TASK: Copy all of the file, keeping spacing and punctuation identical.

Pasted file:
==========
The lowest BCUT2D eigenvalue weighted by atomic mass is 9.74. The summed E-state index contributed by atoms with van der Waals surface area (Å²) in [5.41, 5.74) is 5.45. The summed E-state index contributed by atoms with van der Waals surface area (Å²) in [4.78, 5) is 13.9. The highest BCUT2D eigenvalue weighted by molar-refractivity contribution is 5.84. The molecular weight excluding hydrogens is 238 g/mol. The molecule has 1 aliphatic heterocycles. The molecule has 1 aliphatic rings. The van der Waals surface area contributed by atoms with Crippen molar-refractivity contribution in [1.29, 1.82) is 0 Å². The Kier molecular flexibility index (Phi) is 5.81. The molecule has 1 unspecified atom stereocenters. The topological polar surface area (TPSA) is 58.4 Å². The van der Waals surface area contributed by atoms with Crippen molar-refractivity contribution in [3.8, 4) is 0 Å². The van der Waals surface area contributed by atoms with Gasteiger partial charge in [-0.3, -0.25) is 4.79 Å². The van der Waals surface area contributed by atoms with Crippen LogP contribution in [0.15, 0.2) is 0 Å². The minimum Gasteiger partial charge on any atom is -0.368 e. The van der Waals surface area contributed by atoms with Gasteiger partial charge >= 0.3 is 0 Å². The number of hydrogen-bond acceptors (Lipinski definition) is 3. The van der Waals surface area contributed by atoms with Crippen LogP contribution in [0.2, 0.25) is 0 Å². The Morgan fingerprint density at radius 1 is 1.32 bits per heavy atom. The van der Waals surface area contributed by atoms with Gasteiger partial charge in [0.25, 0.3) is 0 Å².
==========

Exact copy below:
The lowest BCUT2D eigenvalue weighted by atomic mass is 9.74. The summed E-state index contributed by atoms with van der Waals surface area (Å²) in [5.41, 5.74) is 5.45. The summed E-state index contributed by atoms with van der Waals surface area (Å²) in [4.78, 5) is 13.9. The highest BCUT2D eigenvalue weighted by molar-refractivity contribution is 5.84. The molecular weight excluding hydrogens is 238 g/mol. The molecule has 1 aliphatic heterocycles. The molecule has 1 aliphatic rings. The van der Waals surface area contributed by atoms with Crippen molar-refractivity contribution in [1.29, 1.82) is 0 Å². The Kier molecular flexibility index (Phi) is 5.81. The molecule has 1 unspecified atom stereocenters. The topological polar surface area (TPSA) is 58.4 Å². The van der Waals surface area contributed by atoms with Crippen molar-refractivity contribution in [3.8, 4) is 0 Å². The van der Waals surface area contributed by atoms with Gasteiger partial charge in [-0.3, -0.25) is 4.79 Å². The van der Waals surface area contributed by atoms with Crippen LogP contribution in [0.15, 0.2) is 0 Å². The minimum Gasteiger partial charge on any atom is -0.368 e. The van der Waals surface area contributed by atoms with Gasteiger partial charge >= 0.3 is 0 Å². The number of hydrogen-bond acceptors (Lipinski definition) is 3. The van der Waals surface area contributed by atoms with Crippen LogP contribution in [0.2, 0.25) is 0 Å². The Morgan fingerprint density at radius 1 is 1.32 bits per heavy atom. The van der Waals surface area contributed by atoms with Gasteiger partial charge in [0.25, 0.3) is 0 Å².